Today in “Obscure Wine Words,” we’re going to discuss diurnal range. Sounds sort of like a bladder condition, doesn’t it?
But no, the term actually has to do with the climate in winegrowing regions. You might hear it bandied about over the course of a vineyard tour, or in a tasting room while someone is explaining growing conditions and their impact on the flavor and balance of a particular wine.
The term diurnal range is actually used as shorthand for diurnal temperature range. Diurnal comes from the Latin dies, meaning “day.” The word diurnal means a daily cycle. Here, the range means the variation between the hottest and coldest temperatures in a day. Diurnal range can vary from region to region, vineyard to vineyard and even block to block. In a place with some temperature extremes like New Zealand’s Central Otago, the diurnal range can be as much as 60 degrees Fahrenheit, while the range in a more mild region like Napa’s Los Carneros tends to be closer to 30 degrees.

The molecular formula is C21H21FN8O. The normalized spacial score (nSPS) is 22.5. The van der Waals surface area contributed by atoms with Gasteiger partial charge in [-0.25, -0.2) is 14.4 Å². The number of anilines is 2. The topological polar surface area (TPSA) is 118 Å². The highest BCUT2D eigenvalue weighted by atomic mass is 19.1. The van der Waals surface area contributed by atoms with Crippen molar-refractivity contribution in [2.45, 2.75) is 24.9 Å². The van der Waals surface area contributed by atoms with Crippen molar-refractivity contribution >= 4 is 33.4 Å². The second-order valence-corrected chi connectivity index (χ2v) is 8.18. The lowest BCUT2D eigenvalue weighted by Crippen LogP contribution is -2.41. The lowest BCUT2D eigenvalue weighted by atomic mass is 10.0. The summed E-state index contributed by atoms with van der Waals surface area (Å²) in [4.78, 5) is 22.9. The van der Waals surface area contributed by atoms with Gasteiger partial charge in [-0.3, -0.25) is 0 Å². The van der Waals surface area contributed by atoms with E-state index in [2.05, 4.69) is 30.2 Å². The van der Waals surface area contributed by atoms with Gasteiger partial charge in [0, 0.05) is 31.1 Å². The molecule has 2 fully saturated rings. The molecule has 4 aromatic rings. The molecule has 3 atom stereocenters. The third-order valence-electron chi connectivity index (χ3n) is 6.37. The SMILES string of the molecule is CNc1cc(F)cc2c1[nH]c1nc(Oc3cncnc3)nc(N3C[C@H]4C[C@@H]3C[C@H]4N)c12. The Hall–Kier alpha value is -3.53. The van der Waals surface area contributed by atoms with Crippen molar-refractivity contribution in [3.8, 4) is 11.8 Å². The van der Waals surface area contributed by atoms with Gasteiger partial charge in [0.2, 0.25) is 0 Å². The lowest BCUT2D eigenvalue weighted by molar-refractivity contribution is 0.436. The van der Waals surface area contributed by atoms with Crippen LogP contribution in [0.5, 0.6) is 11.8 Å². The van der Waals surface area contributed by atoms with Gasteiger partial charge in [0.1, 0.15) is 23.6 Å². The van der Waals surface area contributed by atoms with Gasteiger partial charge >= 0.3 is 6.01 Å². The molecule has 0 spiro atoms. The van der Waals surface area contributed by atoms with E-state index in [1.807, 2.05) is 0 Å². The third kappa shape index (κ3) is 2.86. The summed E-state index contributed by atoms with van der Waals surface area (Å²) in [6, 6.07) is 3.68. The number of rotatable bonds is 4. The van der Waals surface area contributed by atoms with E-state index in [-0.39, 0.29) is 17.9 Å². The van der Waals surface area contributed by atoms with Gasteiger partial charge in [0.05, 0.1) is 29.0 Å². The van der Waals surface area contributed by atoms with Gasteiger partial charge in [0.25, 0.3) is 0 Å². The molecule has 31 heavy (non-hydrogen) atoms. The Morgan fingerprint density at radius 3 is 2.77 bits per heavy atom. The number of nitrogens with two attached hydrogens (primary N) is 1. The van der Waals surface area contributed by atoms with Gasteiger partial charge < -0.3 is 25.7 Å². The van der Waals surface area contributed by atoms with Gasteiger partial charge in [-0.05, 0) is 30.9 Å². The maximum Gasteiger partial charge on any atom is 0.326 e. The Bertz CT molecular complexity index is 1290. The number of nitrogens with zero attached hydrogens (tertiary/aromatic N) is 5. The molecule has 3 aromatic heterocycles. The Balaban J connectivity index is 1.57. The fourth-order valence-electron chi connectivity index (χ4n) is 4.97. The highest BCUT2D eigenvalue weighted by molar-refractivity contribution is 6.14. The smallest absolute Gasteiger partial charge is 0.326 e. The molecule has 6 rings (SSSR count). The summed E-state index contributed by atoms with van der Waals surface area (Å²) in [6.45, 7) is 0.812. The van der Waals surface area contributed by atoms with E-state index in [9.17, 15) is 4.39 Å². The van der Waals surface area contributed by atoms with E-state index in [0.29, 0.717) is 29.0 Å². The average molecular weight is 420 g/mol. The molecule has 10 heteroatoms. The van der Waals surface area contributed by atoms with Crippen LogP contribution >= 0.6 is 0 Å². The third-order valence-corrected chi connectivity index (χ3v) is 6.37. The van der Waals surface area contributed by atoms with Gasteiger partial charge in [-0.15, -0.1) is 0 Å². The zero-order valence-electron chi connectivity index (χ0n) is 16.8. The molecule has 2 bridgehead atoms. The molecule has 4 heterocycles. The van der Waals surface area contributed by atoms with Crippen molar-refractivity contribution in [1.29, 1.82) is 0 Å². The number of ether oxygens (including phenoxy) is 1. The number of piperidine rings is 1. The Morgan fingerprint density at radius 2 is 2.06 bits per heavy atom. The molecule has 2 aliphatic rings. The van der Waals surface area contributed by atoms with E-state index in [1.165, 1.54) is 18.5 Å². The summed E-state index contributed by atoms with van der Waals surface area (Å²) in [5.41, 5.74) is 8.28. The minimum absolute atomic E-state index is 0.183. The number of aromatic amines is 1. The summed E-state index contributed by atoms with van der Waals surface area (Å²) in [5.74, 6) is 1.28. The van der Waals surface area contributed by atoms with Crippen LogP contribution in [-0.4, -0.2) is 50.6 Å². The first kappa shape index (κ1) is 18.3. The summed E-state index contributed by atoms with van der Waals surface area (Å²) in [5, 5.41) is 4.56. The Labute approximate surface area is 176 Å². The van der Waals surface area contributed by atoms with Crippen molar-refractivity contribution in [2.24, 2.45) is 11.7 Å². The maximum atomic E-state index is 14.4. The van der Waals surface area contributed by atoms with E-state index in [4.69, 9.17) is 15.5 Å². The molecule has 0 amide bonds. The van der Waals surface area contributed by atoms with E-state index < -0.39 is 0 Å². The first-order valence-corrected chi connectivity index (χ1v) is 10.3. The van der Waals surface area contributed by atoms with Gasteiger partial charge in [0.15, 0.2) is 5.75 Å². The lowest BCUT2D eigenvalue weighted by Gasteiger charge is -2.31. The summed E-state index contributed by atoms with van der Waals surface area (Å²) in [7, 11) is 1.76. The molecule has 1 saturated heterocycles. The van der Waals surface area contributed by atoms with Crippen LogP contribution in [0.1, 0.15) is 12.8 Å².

Why does this matter to grape growers and winemakers? The diurnal temperature range of a growing region has an outsize impact on the development of the grapes. Those daily highs mean that sugars will develop in the grape, and that’s what’s turned into alcohol via fermentation. Meanwhile, a significant drop in temperature each day means that the natural acids in those grapes are also preserved.
So when it’s finally time to make wine from those grapes, you’ve got a good concentration of sugar from which to create alcohol, but acidity as well that keeps the wine balanced and tasting fresh.
While overall climate, soil types, growing conditions and more all contribute to the growth of a grape before it is harvested and made into wine, diurnal range is another extremely significant factor contributing to how that grape will develop. But it’s also just a fancy way of saying the temperature variation. Now you know why it’s important, though!
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